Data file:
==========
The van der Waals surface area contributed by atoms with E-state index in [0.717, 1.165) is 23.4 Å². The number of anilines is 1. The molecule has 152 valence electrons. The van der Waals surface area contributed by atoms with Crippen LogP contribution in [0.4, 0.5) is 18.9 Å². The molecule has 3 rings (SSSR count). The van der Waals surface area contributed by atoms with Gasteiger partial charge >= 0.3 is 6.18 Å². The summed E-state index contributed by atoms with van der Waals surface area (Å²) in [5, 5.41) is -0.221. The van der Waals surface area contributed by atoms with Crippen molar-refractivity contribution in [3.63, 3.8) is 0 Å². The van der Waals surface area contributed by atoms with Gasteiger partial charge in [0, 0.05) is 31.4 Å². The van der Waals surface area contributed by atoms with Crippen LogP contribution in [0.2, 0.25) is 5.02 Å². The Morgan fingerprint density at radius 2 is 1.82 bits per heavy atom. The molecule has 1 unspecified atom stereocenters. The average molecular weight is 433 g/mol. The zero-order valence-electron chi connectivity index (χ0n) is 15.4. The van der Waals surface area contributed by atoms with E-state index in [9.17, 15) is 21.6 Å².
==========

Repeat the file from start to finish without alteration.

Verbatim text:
The van der Waals surface area contributed by atoms with E-state index in [0.717, 1.165) is 23.4 Å². The number of anilines is 1. The molecule has 152 valence electrons. The van der Waals surface area contributed by atoms with Crippen LogP contribution in [0.4, 0.5) is 18.9 Å². The molecule has 3 rings (SSSR count). The van der Waals surface area contributed by atoms with Gasteiger partial charge >= 0.3 is 6.18 Å². The summed E-state index contributed by atoms with van der Waals surface area (Å²) in [5, 5.41) is -0.221. The van der Waals surface area contributed by atoms with Crippen molar-refractivity contribution in [3.63, 3.8) is 0 Å². The van der Waals surface area contributed by atoms with Gasteiger partial charge in [0, 0.05) is 31.4 Å². The van der Waals surface area contributed by atoms with Crippen LogP contribution in [0.2, 0.25) is 5.02 Å². The Morgan fingerprint density at radius 2 is 1.82 bits per heavy atom. The molecule has 1 unspecified atom stereocenters. The average molecular weight is 433 g/mol. The zero-order valence-electron chi connectivity index (χ0n) is 15.4. The van der Waals surface area contributed by atoms with E-state index in [9.17, 15) is 21.6 Å².